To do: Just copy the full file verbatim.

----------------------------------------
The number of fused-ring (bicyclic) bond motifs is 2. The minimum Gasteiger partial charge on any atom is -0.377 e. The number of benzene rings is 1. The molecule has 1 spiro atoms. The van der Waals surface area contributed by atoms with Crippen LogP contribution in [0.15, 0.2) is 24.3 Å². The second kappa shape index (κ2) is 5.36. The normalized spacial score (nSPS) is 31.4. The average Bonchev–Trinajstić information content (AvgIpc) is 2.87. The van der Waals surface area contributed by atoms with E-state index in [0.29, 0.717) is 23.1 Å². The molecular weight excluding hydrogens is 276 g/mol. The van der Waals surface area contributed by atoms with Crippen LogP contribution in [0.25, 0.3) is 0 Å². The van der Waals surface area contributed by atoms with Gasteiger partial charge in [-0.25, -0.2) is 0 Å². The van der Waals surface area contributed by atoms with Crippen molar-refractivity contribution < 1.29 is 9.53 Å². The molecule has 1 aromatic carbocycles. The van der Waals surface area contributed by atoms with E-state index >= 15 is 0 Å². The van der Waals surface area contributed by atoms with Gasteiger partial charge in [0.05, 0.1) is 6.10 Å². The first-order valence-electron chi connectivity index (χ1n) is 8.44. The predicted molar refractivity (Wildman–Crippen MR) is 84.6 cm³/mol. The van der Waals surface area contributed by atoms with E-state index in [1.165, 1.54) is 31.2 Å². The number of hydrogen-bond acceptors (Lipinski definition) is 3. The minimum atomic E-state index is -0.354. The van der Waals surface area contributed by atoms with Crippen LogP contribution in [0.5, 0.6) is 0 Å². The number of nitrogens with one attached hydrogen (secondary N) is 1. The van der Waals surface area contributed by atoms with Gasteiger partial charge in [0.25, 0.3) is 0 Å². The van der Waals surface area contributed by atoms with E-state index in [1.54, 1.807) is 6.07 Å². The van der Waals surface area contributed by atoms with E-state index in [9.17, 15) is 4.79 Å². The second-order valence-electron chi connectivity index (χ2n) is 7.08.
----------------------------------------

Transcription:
The number of fused-ring (bicyclic) bond motifs is 2. The minimum Gasteiger partial charge on any atom is -0.377 e. The number of benzene rings is 1. The molecule has 1 spiro atoms. The van der Waals surface area contributed by atoms with Crippen LogP contribution in [0.15, 0.2) is 24.3 Å². The second kappa shape index (κ2) is 5.36. The normalized spacial score (nSPS) is 31.4. The average Bonchev–Trinajstić information content (AvgIpc) is 2.87. The van der Waals surface area contributed by atoms with E-state index in [0.29, 0.717) is 23.1 Å². The molecular weight excluding hydrogens is 276 g/mol. The van der Waals surface area contributed by atoms with Crippen LogP contribution in [0.25, 0.3) is 0 Å². The van der Waals surface area contributed by atoms with Gasteiger partial charge in [-0.25, -0.2) is 0 Å². The van der Waals surface area contributed by atoms with Crippen molar-refractivity contribution < 1.29 is 9.53 Å². The molecule has 1 aromatic carbocycles. The van der Waals surface area contributed by atoms with E-state index >= 15 is 0 Å². The van der Waals surface area contributed by atoms with Gasteiger partial charge in [0.05, 0.1) is 6.10 Å². The first-order valence-electron chi connectivity index (χ1n) is 8.44. The predicted molar refractivity (Wildman–Crippen MR) is 84.6 cm³/mol. The van der Waals surface area contributed by atoms with E-state index in [1.165, 1.54) is 31.2 Å². The number of hydrogen-bond acceptors (Lipinski definition) is 3. The minimum atomic E-state index is -0.354. The van der Waals surface area contributed by atoms with Crippen LogP contribution in [0.5, 0.6) is 0 Å². The number of nitrogens with one attached hydrogen (secondary N) is 1. The van der Waals surface area contributed by atoms with Gasteiger partial charge in [0.25, 0.3) is 0 Å². The van der Waals surface area contributed by atoms with E-state index in [1.54, 1.807) is 6.07 Å². The van der Waals surface area contributed by atoms with E-state index in [9.17, 15) is 4.79 Å². The second-order valence-electron chi connectivity index (χ2n) is 7.08.